55-101 Study Guide - Quiz Guide: Antibody, Retina, Anti-Gravity

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Neuroscience notes for Motor Quiz
The Motor System: Lecture 1: Spinal Motor System
I. Major components of motor system
Parietal cortex: visual and proprioceptive processing gives positional info of an object
relative to body (i.e. the hand) and sends this info to the motor cortex.
Motor cortex: compute forces needed to cause desired motor action, which results in
commands that are sent to the brainstem and spinal cord.
Brainstem: tells spinal cord how to maintain balance during movement
Spinal cord: Motor neurons send the commands received form the motor cortex and the
brainstem to the muscles. During movement, sensory info from the limb is acquired and
transmitted back to the cortex. Reflex pathways unsure stability of limb. A motor unit refers to
a single motor neuron and the muscles fibers it controls. Each mature muscle fiber is innervated
by only one motor neuron, although each motor neuron innervates many muscle fibers. Motor
neurons innervating a single muscle are situated close to each other in the ventral horn, and are
called a motor pool. In the ventral horn, there are two groups of motor pools. In the medial part
of the ventral horn, the motor pools innervate axial muscles which help us stand up and maintain
posture. In the lateral part, motor pools innervate limb muscles.
Cerebellum: coordination of multi-joint movements, postural stability, and motor
learning
Basal ganglia: learning and stability of movements, initiation of movements, emotional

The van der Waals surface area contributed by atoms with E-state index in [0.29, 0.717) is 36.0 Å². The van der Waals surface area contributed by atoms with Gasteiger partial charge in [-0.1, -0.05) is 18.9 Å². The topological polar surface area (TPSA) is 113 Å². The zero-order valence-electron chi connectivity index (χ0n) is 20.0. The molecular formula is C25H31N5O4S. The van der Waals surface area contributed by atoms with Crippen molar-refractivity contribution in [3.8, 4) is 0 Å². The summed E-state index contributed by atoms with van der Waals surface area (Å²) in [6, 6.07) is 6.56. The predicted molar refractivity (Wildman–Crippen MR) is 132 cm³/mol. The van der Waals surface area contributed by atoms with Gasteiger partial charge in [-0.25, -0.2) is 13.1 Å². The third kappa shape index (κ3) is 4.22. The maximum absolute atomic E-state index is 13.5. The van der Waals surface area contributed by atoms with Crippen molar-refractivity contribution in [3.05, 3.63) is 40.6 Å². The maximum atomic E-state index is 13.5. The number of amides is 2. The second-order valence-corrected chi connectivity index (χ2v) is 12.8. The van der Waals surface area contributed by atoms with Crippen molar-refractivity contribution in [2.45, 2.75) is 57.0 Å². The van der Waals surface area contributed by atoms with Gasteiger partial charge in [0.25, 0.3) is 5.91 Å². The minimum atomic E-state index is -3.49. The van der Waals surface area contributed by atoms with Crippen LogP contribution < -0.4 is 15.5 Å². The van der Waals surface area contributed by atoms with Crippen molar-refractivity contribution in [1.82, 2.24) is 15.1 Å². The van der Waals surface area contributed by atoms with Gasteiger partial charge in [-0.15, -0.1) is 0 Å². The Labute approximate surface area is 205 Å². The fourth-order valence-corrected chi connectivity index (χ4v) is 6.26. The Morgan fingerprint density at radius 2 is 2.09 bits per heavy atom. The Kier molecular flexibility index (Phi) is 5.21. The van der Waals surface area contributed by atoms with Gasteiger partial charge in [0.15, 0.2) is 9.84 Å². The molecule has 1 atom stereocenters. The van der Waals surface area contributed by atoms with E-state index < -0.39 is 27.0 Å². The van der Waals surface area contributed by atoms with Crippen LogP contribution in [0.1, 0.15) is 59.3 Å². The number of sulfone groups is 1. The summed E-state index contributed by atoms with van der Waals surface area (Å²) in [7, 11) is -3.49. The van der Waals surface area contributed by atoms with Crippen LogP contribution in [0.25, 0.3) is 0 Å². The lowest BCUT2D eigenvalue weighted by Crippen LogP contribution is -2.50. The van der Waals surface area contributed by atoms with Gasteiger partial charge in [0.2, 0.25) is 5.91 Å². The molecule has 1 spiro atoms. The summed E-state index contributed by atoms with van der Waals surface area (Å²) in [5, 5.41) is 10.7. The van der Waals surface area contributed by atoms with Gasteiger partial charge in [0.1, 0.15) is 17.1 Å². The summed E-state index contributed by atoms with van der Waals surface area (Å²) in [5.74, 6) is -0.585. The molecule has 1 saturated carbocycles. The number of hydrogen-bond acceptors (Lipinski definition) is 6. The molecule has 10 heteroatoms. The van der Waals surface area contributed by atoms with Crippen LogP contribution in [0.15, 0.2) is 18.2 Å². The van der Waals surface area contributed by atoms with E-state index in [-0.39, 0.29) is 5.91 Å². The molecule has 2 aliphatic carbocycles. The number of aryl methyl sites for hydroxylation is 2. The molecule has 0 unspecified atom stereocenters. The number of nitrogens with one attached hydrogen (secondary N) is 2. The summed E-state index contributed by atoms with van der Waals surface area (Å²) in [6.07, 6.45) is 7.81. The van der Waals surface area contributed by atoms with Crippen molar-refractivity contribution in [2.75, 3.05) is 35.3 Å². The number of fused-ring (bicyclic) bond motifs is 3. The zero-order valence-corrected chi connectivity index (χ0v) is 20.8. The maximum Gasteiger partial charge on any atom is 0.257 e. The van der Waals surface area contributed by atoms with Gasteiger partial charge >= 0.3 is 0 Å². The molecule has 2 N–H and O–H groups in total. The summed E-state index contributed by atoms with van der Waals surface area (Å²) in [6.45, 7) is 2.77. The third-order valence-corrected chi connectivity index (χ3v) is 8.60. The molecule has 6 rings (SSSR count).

and motivational aspects of movement
II. Motor system diseases
A) How spinal cord injury results in paralysis
- Initial injury in small region growth of damaged area hemorrage of blood
vessels cyst, swelling, and cell death
- Injured neurons release Glu at high levels neuron excitotoxicity and glia
apoptosis
- Cyst and glu kill myelin producing cells. The death of the glial sells results in
the demylination of healthy axons, making them unable to conduct impulses in a normal way.
- After a few weeks, a wall of glial cells forms
- Paralysis can be partially overcome with direct electrical stimulation from neural
prosthetic
B) Other diseases/conditions
- Polio: virus kills motoneurons directly or allows them to survive as a giant motor unit
with 10x as many sprouts. Post-polio syndrome includes motor unit enlargement
followed by eventual muscle breakdown. Hypothesis is that eventual cell death is
due to an overuse of the few remaining motor neurons during the previous
decades (i.e. a kind of metabolic exhaustion that leads to an inability to regenerate
new axon sprouts to replace degenerated ones).
- ALS: slow degeneration of α-motorneurons in spinal cord and eventually in
motor cortex
- Motor stroke: spinal motoneurons not affected, but central control is weak
- Rigor mortis: stiff muscles after death, no ATP available for myosin detachment
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III. Properties of muscle fibers and muscle movement